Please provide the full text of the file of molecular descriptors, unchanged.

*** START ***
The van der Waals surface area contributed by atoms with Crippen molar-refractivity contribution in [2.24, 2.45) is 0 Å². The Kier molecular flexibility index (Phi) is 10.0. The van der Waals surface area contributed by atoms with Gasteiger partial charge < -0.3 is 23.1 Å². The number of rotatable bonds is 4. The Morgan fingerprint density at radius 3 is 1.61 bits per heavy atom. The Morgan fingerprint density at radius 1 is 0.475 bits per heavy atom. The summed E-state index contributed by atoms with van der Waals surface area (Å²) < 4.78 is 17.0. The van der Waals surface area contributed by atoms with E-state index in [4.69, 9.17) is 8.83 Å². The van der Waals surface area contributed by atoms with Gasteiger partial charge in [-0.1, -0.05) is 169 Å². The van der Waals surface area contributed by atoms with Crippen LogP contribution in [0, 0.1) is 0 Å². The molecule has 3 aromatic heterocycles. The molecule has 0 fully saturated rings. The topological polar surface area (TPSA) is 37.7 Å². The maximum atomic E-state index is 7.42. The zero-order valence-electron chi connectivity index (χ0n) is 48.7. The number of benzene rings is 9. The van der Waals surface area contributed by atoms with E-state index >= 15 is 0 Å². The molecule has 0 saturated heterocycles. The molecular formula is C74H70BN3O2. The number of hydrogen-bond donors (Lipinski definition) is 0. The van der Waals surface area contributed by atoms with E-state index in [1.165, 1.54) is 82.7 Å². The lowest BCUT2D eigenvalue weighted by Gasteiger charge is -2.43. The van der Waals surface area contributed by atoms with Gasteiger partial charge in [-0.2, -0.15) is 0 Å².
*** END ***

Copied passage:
The van der Waals surface area contributed by atoms with Crippen molar-refractivity contribution in [2.24, 2.45) is 0 Å². The Kier molecular flexibility index (Phi) is 10.0. The van der Waals surface area contributed by atoms with Gasteiger partial charge < -0.3 is 23.1 Å². The number of rotatable bonds is 4. The Morgan fingerprint density at radius 3 is 1.61 bits per heavy atom. The Morgan fingerprint density at radius 1 is 0.475 bits per heavy atom. The summed E-state index contributed by atoms with van der Waals surface area (Å²) < 4.78 is 17.0. The van der Waals surface area contributed by atoms with E-state index in [4.69, 9.17) is 8.83 Å². The van der Waals surface area contributed by atoms with Gasteiger partial charge in [-0.1, -0.05) is 169 Å². The van der Waals surface area contributed by atoms with Crippen LogP contribution in [0, 0.1) is 0 Å². The molecule has 3 aromatic heterocycles. The molecule has 0 fully saturated rings. The topological polar surface area (TPSA) is 37.7 Å². The maximum atomic E-state index is 7.42. The zero-order valence-electron chi connectivity index (χ0n) is 48.7. The number of benzene rings is 9. The van der Waals surface area contributed by atoms with E-state index >= 15 is 0 Å². The molecule has 0 saturated heterocycles. The molecular formula is C74H70BN3O2. The number of hydrogen-bond donors (Lipinski definition) is 0. The van der Waals surface area contributed by atoms with E-state index in [1.165, 1.54) is 82.7 Å². The lowest BCUT2D eigenvalue weighted by Gasteiger charge is -2.43. The van der Waals surface area contributed by atoms with Gasteiger partial charge in [-0.2, -0.15) is 0 Å².